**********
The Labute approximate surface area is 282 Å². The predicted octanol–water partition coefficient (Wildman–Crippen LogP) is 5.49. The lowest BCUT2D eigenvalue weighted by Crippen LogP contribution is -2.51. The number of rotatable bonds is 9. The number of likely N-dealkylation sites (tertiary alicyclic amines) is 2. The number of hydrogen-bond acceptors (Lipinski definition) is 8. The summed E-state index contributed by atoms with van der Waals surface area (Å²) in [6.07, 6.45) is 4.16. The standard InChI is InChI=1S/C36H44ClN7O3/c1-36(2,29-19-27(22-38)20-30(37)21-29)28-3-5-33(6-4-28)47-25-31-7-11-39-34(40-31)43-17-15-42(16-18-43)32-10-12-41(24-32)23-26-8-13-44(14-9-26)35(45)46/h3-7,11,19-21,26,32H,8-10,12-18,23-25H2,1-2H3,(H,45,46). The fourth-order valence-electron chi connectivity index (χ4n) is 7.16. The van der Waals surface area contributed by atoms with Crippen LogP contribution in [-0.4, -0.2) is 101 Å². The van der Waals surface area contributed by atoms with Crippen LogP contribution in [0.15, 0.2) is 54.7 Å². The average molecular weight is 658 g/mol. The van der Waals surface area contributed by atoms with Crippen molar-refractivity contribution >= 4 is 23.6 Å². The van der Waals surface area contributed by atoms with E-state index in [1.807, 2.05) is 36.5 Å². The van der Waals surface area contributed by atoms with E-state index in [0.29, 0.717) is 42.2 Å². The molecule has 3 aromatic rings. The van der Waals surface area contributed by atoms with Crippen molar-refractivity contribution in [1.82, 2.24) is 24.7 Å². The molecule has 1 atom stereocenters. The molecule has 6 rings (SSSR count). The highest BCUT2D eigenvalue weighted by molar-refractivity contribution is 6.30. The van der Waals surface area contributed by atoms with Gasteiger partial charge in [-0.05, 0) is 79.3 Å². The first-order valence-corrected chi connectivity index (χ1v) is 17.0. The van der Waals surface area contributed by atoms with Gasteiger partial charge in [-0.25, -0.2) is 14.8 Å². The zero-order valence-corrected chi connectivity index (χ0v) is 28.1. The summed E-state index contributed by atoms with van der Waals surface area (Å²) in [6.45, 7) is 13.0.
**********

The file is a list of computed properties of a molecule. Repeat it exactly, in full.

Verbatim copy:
The Labute approximate surface area is 282 Å². The predicted octanol–water partition coefficient (Wildman–Crippen LogP) is 5.49. The lowest BCUT2D eigenvalue weighted by Crippen LogP contribution is -2.51. The number of rotatable bonds is 9. The number of likely N-dealkylation sites (tertiary alicyclic amines) is 2. The number of hydrogen-bond acceptors (Lipinski definition) is 8. The summed E-state index contributed by atoms with van der Waals surface area (Å²) in [6.07, 6.45) is 4.16. The standard InChI is InChI=1S/C36H44ClN7O3/c1-36(2,29-19-27(22-38)20-30(37)21-29)28-3-5-33(6-4-28)47-25-31-7-11-39-34(40-31)43-17-15-42(16-18-43)32-10-12-41(24-32)23-26-8-13-44(14-9-26)35(45)46/h3-7,11,19-21,26,32H,8-10,12-18,23-25H2,1-2H3,(H,45,46). The fourth-order valence-electron chi connectivity index (χ4n) is 7.16. The van der Waals surface area contributed by atoms with Crippen LogP contribution in [-0.4, -0.2) is 101 Å². The van der Waals surface area contributed by atoms with Crippen LogP contribution in [0.15, 0.2) is 54.7 Å². The average molecular weight is 658 g/mol. The van der Waals surface area contributed by atoms with Crippen molar-refractivity contribution >= 4 is 23.6 Å². The van der Waals surface area contributed by atoms with E-state index in [1.807, 2.05) is 36.5 Å². The van der Waals surface area contributed by atoms with E-state index in [0.29, 0.717) is 42.2 Å². The molecule has 3 aromatic rings. The van der Waals surface area contributed by atoms with Crippen molar-refractivity contribution in [1.82, 2.24) is 24.7 Å². The molecule has 1 atom stereocenters. The molecule has 6 rings (SSSR count). The highest BCUT2D eigenvalue weighted by molar-refractivity contribution is 6.30. The van der Waals surface area contributed by atoms with Gasteiger partial charge in [-0.05, 0) is 79.3 Å². The first-order valence-corrected chi connectivity index (χ1v) is 17.0. The van der Waals surface area contributed by atoms with Gasteiger partial charge in [-0.25, -0.2) is 14.8 Å². The zero-order valence-corrected chi connectivity index (χ0v) is 28.1. The summed E-state index contributed by atoms with van der Waals surface area (Å²) in [6.45, 7) is 13.0.